Robert Frost Farm

Tour curated by: Katie Looney

While nature factored into many of his own poems, American poet Robert Frost, hardly considered himself to be a country man. Frost originally came from the urban settings of San Francisco. In a letter to his granddaughter on his experience farming, he remarked upon the discouragements of farming life. Yet, his still used his time in rural Derry, NH remained a significant sources for his poetic mythos.

Frost spent much of his adult life in rural New England. He lived for forty years in Vermont, and twenty in Massachusetts. He only spent nine years (1900 to 1909) on the Derry farm that was given to him by his grandfather, where he raised chickens and sold their eggs. In 1906, Frost fell ill with pneumonia from which his doctor assumed he would not recover. After this fight for life, Frost discovered his passion to pursue poetry. Frost sold his neglected farm in 1911 for two-thirds the initial purchase price, and moved his family to England in 1912, taking his collections of poems written from his stay on the Derry farm. There, he published his first book of lyrics.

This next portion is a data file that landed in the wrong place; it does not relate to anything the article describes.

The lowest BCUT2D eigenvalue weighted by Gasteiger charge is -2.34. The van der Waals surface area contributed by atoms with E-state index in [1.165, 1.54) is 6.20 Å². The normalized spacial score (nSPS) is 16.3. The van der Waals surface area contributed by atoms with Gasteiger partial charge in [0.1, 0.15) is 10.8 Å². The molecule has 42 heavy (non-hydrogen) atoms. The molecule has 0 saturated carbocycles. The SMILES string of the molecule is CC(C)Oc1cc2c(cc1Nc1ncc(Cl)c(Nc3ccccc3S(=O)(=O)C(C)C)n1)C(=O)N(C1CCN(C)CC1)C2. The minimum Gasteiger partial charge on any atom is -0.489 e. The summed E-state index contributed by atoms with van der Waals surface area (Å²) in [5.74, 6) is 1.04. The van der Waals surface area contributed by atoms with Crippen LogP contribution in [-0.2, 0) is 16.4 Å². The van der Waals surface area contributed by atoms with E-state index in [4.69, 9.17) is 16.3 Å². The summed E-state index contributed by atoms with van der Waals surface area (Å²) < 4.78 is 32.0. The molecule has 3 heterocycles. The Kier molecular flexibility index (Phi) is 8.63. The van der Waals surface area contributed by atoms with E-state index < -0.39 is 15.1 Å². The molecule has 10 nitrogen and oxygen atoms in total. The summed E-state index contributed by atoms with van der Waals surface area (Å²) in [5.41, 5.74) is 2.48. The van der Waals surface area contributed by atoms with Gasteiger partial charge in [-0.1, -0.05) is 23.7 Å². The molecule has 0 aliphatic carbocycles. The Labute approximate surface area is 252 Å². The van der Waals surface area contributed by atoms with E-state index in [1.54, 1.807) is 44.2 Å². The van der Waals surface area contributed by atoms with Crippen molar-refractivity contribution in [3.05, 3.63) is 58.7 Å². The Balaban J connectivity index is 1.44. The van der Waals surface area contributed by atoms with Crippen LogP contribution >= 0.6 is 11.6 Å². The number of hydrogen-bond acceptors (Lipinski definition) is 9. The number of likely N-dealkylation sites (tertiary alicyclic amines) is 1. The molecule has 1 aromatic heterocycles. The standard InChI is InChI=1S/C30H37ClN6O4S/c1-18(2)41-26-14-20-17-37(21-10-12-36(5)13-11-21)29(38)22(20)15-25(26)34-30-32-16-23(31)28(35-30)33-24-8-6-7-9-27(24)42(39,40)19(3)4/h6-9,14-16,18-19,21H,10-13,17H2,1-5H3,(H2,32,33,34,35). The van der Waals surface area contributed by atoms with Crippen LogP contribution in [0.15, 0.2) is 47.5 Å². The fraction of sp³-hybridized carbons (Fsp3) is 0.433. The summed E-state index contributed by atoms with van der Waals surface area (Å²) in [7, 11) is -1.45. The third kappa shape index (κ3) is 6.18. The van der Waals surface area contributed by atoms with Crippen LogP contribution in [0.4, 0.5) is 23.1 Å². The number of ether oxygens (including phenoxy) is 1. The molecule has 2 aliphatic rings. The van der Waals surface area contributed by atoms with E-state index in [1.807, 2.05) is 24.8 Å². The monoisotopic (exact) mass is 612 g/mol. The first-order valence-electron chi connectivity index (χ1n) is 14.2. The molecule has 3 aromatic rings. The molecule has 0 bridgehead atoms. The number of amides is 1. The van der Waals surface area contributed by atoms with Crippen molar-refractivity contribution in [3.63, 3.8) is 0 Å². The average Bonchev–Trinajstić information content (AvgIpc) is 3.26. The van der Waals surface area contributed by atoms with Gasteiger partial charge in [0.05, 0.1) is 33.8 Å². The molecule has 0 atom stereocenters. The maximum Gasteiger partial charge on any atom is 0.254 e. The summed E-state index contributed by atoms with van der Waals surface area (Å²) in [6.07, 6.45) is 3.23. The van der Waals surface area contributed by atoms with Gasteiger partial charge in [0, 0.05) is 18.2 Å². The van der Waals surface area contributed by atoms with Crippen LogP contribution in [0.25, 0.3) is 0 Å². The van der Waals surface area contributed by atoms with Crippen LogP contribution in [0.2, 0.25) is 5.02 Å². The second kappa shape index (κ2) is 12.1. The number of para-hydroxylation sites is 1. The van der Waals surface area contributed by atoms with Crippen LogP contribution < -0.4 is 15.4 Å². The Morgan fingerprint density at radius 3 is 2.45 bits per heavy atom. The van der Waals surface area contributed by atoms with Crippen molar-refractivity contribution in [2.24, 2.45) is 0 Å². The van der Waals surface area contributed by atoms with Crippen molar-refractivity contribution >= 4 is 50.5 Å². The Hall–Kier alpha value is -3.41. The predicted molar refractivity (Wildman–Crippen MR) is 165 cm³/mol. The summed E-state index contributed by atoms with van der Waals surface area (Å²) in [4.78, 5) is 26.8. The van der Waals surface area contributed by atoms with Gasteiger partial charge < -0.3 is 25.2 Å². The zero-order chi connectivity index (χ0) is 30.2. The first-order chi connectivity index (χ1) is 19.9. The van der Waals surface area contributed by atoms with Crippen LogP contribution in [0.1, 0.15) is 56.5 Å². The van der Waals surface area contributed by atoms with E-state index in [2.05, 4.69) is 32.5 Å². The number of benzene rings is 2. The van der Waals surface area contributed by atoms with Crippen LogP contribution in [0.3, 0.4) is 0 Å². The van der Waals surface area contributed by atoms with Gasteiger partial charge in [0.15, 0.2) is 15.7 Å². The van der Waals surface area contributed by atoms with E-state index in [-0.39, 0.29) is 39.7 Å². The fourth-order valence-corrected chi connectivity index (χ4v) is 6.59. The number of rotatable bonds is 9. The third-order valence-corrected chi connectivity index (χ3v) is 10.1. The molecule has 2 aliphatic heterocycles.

In the following thirty years, the farm passed through several owners. At some point in the 1940s, it was converted into a graveyard for junk automobiles. Frost later returned and found the farmland and its surrounding natural beauty decimated. Although Frost had ambitions to restore the land to its former natural haven, he ultimately failed. However, in 1964, the farmland was saved through a purchase made by the State of New Hampshire and a restoration team that consisted of trustees and state officials which were aided by Lesley Frost Ballantine, Frost’s eldest daughter. Now, after over ten years of research and restoration, the farmhouse and surrounding land is preserved as part of the New Hampshire Historic Sites and named a historical landmark of national significance on the National Registry.

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